Sunday, 27 December 2009

Some filthy festive book pr0n and an early resolution

Santa obviously decided I'd been a good blogger this year, as he brought me this tasty haul of books:

I thought Mieville's The Scar was superb, so am looking forward to checking out Perdido Street Station. I think I read A Wizard of Earthsea way back in my younger years, but have always wanted to re-read it since it's a classic of the genre.  M. John Harrison is a name I've heard mentioned here and there, and not often in a positive way (though I rather suspect that this negativity has more to do with his infamous "worldbuilding is for geeks" argument). Anyway, I'll get the chance to check him out with Viriconium. Ricardo Pinto's The Chosen didn't appeal to me when it surfaced at the start of the decade, but my tastes have developed since then and now I'm intrigued enough to give it a go. I've been meaning to read some Fritz Leiber for a long time now, so Santa's kind delivery of The First Book of Lankhmar gives me the chance. Ditto for Guy Gavriel Kay - heard many good things about him, so am expecting decent things of The Summer Tree (sounds quite traditional but I'm kinda in the mood for something like that).

You might have noticed that all these books are pretty old - I think the most recent is Perdido Street Station, and that was published in 2001. The reason for this is because my blogging resolution for 2010 is to read more genre classics. I still consider myself inadequately read in terms of older books in the genre, so really want to rectify this next year. In 2009 I caught up with many of the more recent big releases (The Name of the Wind, The Painted Man, etc) but I feel now it's time to check out some of the older big guns.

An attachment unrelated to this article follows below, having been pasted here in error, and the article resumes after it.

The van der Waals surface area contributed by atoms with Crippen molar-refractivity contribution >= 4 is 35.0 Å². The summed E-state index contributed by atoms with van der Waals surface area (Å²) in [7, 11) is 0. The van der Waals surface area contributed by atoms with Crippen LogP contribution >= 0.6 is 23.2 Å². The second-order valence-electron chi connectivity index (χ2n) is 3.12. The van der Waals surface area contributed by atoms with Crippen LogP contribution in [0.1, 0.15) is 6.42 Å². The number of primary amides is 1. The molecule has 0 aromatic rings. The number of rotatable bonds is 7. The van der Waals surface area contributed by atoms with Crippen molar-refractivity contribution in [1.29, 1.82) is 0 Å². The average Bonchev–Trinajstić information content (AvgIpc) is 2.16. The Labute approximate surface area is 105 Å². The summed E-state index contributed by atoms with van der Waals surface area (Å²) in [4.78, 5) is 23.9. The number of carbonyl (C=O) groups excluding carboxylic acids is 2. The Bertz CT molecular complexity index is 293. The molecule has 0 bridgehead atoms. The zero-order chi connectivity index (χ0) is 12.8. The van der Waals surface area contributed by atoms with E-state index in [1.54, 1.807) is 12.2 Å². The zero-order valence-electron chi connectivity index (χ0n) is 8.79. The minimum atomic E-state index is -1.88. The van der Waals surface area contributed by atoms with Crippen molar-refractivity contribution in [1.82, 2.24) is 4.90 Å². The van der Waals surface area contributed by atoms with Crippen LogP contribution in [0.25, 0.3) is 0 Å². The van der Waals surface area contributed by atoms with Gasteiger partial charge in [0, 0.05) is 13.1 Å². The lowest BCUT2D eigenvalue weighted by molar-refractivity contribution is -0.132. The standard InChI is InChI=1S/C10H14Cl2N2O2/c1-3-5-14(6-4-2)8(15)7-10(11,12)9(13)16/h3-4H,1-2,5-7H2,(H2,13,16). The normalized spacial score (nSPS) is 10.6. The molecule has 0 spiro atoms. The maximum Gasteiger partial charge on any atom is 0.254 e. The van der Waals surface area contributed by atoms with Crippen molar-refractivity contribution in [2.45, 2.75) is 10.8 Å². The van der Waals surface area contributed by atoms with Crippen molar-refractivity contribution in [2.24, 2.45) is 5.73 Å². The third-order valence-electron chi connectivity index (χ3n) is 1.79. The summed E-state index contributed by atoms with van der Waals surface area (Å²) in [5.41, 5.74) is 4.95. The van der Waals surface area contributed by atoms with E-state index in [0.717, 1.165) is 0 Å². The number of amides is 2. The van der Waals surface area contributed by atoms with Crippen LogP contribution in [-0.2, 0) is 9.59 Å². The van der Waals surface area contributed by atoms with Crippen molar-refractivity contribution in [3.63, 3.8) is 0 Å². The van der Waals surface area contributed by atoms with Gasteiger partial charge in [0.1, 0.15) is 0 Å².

Anyway, that's for next year. Right this minute, I'm going to go off and see if I can find some more chocolate and beer. Hope you're all enjoying your holiday season! :)


Albertosaurus Rex said...

Looks like a good selection to me - all books that I've either read or been considering reading. The Chosen was a bit of a disapointment though - superb worldbuilding, but a very weak story if you ask me.

kevin said...

I haven't read Kay yet (hopefully will rectify that in 2010) but everything I've heard indicates that you shouldn't judge him based on The Fionovar Tapestry.

Iain said...

The Summer Tree is very traditional fantasy fare and none the worse for it.

At last you have a Guy Gavriel Kay book to read! His later novels are much better but I have fond memories of reading the Fionavar Tapestry.

I may be wrong but I think GKK helped Christopher Tolkien to pull together JRR Tolkien's notes onto what became The Silmarillion and all the other Middle Earth expansions.

James said...

Albertosaurus - interesting that you felt the story was weak, I look forward to seeing what I think.

Kevin - agreed, I've heard many good things about his later works. I'll be sure not to judge Kay off the back of his early series.

Iain - you're right, Kay played a large role in the Middle Earth appendices and so on.